If you are considering exploring how to incorporate micro-volunteering you need to explore if it the right fit for your organisation. Micro-volunteers still need some level of supervision and oversight and in some instances volunteers will need to be vetted. Look at what services you already provide and see if they can be divided into smaller roles. Alternatively, look at what you are currently missing in your delivery and find out if that is something that micro-volunteers could help with. Talk to your existing or past volunteers to hear what their thoughts are on different options and research similar organisations to see what they are doing. To help you, VAL has created a micro-volunteering page on our volunteering website while NCVO have some great starting points when setting up a micro volunteering project, so take a look at those as a place to start when putting together some ideas.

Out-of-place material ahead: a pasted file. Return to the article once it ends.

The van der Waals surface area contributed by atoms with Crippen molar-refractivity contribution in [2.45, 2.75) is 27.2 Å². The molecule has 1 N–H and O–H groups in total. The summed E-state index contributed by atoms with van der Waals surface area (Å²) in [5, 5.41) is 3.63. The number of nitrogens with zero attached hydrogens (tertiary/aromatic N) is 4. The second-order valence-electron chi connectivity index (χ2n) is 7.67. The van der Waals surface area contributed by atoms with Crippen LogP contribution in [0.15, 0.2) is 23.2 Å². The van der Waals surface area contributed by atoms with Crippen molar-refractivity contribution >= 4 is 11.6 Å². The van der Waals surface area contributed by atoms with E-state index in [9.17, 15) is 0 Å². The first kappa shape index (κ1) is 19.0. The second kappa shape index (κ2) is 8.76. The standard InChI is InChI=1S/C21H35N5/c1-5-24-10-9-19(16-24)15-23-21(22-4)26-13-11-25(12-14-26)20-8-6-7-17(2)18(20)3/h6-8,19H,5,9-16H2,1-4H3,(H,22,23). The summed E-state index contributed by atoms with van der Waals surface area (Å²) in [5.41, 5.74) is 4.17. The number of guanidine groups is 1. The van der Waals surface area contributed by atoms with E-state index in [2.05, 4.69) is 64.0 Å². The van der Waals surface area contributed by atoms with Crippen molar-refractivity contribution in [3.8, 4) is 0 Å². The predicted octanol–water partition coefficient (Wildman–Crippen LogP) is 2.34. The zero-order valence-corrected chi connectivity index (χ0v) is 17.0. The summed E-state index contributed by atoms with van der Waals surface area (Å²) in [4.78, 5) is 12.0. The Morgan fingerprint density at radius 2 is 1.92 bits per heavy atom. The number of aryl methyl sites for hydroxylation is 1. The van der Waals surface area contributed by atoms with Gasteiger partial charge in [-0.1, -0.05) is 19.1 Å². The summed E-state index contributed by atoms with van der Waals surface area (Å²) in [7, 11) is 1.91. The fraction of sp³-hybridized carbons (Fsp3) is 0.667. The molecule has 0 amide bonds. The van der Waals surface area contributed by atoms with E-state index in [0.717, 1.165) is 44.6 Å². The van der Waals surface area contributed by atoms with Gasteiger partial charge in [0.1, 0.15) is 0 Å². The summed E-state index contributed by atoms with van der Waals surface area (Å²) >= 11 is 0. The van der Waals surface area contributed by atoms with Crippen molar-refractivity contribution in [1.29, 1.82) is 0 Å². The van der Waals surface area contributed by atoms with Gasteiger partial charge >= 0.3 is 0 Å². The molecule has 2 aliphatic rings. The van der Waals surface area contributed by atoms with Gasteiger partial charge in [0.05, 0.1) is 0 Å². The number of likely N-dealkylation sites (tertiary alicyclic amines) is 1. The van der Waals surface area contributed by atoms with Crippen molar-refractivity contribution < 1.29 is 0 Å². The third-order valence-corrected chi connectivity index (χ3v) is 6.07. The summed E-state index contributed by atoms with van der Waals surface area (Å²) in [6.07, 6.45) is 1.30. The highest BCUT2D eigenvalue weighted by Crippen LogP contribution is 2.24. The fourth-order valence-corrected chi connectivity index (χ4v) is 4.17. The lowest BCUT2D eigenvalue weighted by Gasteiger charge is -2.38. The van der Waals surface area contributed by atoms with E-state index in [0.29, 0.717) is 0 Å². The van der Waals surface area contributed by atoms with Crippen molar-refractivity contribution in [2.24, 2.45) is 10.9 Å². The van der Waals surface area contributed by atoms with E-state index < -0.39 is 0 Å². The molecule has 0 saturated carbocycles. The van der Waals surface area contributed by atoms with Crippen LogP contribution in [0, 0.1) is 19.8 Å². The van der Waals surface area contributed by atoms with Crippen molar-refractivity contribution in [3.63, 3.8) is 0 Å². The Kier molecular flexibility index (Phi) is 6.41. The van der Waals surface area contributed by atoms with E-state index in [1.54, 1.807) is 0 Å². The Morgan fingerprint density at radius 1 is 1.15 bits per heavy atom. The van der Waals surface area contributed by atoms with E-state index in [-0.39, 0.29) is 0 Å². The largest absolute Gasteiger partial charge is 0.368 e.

VAL support

There are lots of ways to support your local community and volunteering is adapting to allow people to continue to offer their time in creative ways, so please follow the updates on the VAL Volunteering website to see how you can help in the future.

If you need any further support to set up micro-volunteering projects or would like to learn more, you get can in touch via:

volunteering@valonline.org.uk
0116 257 5050

Anna Barrow

Anna is a Volunteering Development Officer for VAL and the Work. Live. Leicestershire project, helping people to overcome barriers to work in rural Leicestershire. Contact her via anna.b@valonline.org.uk or on Twitter at @AnnaB_VAL